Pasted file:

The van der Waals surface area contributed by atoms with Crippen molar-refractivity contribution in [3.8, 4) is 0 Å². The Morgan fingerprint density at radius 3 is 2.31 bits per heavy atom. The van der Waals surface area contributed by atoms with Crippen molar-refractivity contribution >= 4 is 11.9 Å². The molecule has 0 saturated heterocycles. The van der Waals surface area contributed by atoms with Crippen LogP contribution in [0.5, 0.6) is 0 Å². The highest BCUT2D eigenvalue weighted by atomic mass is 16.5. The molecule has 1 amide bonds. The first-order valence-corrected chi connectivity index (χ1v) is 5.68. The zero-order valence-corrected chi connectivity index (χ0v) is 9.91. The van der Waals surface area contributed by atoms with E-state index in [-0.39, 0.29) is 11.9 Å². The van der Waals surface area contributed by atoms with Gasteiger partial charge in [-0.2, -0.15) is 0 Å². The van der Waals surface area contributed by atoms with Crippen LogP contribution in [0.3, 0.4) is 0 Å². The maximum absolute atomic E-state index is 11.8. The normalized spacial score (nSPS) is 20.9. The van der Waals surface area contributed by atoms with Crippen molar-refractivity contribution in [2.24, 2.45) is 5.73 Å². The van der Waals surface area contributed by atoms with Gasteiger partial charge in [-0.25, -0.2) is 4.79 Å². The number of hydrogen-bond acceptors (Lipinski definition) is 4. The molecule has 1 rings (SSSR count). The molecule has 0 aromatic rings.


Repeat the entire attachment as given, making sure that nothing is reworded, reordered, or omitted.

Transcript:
The van der Waals surface area contributed by atoms with Crippen molar-refractivity contribution in [3.8, 4) is 0 Å². The Morgan fingerprint density at radius 3 is 2.31 bits per heavy atom. The van der Waals surface area contributed by atoms with Crippen molar-refractivity contribution >= 4 is 11.9 Å². The molecule has 0 saturated heterocycles. The van der Waals surface area contributed by atoms with Crippen LogP contribution in [0.5, 0.6) is 0 Å². The highest BCUT2D eigenvalue weighted by atomic mass is 16.5. The molecule has 1 amide bonds. The first-order valence-corrected chi connectivity index (χ1v) is 5.68. The zero-order valence-corrected chi connectivity index (χ0v) is 9.91. The van der Waals surface area contributed by atoms with E-state index in [-0.39, 0.29) is 11.9 Å². The van der Waals surface area contributed by atoms with Gasteiger partial charge in [-0.2, -0.15) is 0 Å². The van der Waals surface area contributed by atoms with Crippen LogP contribution in [0.3, 0.4) is 0 Å². The maximum absolute atomic E-state index is 11.8. The normalized spacial score (nSPS) is 20.9. The van der Waals surface area contributed by atoms with Crippen molar-refractivity contribution in [2.24, 2.45) is 5.73 Å². The van der Waals surface area contributed by atoms with Gasteiger partial charge in [-0.25, -0.2) is 4.79 Å². The number of hydrogen-bond acceptors (Lipinski definition) is 4. The molecule has 1 rings (SSSR count). The molecule has 0 aromatic rings.